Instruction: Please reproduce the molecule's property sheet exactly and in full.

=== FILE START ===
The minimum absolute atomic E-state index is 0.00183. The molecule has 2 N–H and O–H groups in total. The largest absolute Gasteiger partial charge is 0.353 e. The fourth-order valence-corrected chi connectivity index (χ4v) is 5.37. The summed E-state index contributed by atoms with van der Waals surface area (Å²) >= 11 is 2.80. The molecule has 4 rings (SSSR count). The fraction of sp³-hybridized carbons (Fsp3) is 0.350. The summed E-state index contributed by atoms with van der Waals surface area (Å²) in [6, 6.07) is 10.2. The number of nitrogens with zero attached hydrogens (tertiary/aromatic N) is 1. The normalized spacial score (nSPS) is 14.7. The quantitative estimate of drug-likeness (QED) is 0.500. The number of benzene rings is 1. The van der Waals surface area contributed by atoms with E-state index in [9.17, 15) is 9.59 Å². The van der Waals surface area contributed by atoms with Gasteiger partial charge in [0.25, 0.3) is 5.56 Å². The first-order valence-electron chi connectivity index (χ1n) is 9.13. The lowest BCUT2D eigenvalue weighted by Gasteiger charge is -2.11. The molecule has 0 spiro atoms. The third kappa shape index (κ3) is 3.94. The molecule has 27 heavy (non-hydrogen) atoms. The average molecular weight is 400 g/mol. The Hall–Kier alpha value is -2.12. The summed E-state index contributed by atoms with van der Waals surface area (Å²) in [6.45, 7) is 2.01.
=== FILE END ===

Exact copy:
The minimum absolute atomic E-state index is 0.00183. The molecule has 2 N–H and O–H groups in total. The largest absolute Gasteiger partial charge is 0.353 e. The fourth-order valence-corrected chi connectivity index (χ4v) is 5.37. The summed E-state index contributed by atoms with van der Waals surface area (Å²) >= 11 is 2.80. The molecule has 4 rings (SSSR count). The fraction of sp³-hybridized carbons (Fsp3) is 0.350. The summed E-state index contributed by atoms with van der Waals surface area (Å²) in [6, 6.07) is 10.2. The number of nitrogens with zero attached hydrogens (tertiary/aromatic N) is 1. The normalized spacial score (nSPS) is 14.7. The quantitative estimate of drug-likeness (QED) is 0.500. The number of benzene rings is 1. The van der Waals surface area contributed by atoms with E-state index in [9.17, 15) is 9.59 Å². The van der Waals surface area contributed by atoms with Gasteiger partial charge in [0.25, 0.3) is 5.56 Å². The first-order valence-electron chi connectivity index (χ1n) is 9.13. The lowest BCUT2D eigenvalue weighted by Gasteiger charge is -2.11. The molecule has 0 spiro atoms. The third kappa shape index (κ3) is 3.94. The molecule has 27 heavy (non-hydrogen) atoms. The average molecular weight is 400 g/mol. The Hall–Kier alpha value is -2.12. The summed E-state index contributed by atoms with van der Waals surface area (Å²) in [6.45, 7) is 2.01.